By: Kevin Williams
Categories: Cool Tech
The Internet of Things (IoT) market will reach $267 billion by 2020, and the Institute of Electrical and Electronics Engineers reports that there will probably be nearly 30 billion devices connected to it by then. The energy industry will likely see a large and immediate impact due to integration with IoT technology through smart energy.
However, despite the advantages and innovations that the IoT will bring to the energy industry, there’s an obvious concern over safety and cyber security. In fact, the U.S. Dept. of Homeland Security reports that the energy sector faces more cyber-attacks than any other. Also, 83 percent of energy security professionals said they weren’t confident that their organizations had the ability to even detect all cyber-attacks they face.
Integrating the IoT with critical energy infrastructure requires focusing on security as a starting point. That’s because there are many looming and immediate threats to our energy security which are only complicated when you factor in the security issues present in the IoT.
For example, the U.S Dept. of Homeland Security’s Industrial Control Systems Cyber Emergency Response Team (ICS-CERT) has documented numerous attempts by Russia to infiltrate our energy infrastructure using malware in the past several years. In addition, Russia has also developed a cyber weapon that it can use to take down electrical systems that U.S. citizens depend on for daily life. Russia has already used the cyber weapon to take down critical electrical infrastructure in Kiev, causing massive and costly disruptions.
Foreign powers may perceive more value in espionage than in overtly destructive actions to the grid, but that doesn’t preclude the possibility that a lone hacker couldn’t also attempt to take down a power grid by remotely connecting to a smart meter to wreak havoc as well. Suffice to say that the benefits of smart energy bring large risks that we need to address.
Part of the problems with the current state of our energy cyber security is the use of outdated software and hardware. This leaves infrastructure vulnerable to sophisticated hackers who’ve already learned how to infiltrate old security protocols. Also, vast swaths of the IoT itself may be designed without security in mind, leading to vulnerabilities when energy infrastructure is connected to it.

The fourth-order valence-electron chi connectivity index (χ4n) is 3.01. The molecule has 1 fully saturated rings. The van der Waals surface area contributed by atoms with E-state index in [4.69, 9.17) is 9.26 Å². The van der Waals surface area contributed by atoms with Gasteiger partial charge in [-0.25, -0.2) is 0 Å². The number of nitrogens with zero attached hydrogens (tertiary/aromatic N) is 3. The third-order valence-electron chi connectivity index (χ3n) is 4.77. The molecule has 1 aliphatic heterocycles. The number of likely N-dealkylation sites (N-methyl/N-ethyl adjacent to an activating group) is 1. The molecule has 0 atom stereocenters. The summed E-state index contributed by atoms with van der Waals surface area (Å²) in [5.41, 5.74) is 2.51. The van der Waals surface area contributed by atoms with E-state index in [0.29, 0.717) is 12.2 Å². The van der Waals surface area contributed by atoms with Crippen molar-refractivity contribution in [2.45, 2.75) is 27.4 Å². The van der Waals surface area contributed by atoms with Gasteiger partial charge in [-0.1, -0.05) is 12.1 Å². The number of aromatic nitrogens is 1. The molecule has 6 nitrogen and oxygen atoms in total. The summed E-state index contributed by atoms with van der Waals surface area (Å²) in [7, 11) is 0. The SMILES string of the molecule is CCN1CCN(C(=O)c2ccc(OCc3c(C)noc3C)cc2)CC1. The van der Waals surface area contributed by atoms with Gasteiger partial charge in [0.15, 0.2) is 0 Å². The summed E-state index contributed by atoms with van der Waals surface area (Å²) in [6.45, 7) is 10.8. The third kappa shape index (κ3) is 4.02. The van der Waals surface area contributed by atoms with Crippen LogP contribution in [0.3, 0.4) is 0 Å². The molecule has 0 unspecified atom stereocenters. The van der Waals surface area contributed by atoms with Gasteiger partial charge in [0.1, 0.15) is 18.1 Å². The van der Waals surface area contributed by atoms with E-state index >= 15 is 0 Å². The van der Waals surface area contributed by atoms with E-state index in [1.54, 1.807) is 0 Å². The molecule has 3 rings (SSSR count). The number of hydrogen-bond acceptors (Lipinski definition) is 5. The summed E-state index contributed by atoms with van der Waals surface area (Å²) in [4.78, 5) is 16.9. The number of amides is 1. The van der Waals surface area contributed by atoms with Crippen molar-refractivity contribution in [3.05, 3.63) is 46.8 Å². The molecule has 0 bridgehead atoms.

For example, many IoT devices come with generic default passwords that aren’t always changed by their owners and that are already well known to hacker networks. There are estimates that up to 15 percent of IoT device owners don’t change these default login credentials at all, leaving them vulnerable to being hacked at all times. Hackers can use networks of compromised IoT devices to create botnets that use their collective force to overwhelm cyber security systems, including those that protect energy infrastructure.
Furthermore, most information including sensitive and valuable energy data is stored in centralized locations. This means that a hacker merely has to compromise that location’s security protocols to have access to all the data stored there, like a thief cracking a safe.
The U.S. Dept. of Energy estimates that nearly $250 million has been spent in the past five years to create new tools and technologies to combat hackers and promote cyber security.
One example of recently developed cyber security technology is blockchain. This technology became prominent with the rise of cryptocurrency such as bitcoin. It works by creating a transparent and permanent database that can’t be corrupted because there’s no centralized data storage. PricewaterhouseCoopers reports that decentralized storage of energy data using blockchain technology can lead to greater security.
In addition, blockchains can provide security benefits to the energy sector in the following ways:
Tamperproofing – It can be extremely difficult to change data in a blockchain, and this undermines cyber-attacks such as man-in- the-middle attacks.
Peer-to- peer communications – Intermediaries are eliminated from data transactions making data easier for users to access and harder for hackers to corrupt or erase.
Enhanced data management – Blockchain users have greater flexibility over which data to make transparent and which to encrypt, leading to greater overall data security.
Encrypted data to third parties – Data that has been encrypted can be sent to third parties without decrypting it, thus maintaining its security integrity throughout the process.
Cyber security concerns must be at the forefront of our thought processes as we consider how to protect the grid while enjoying the benefits of smart energy technology. Otherwise, we place ourselves at risk for damage to critical infrastructure and other energy sector assets including energy data.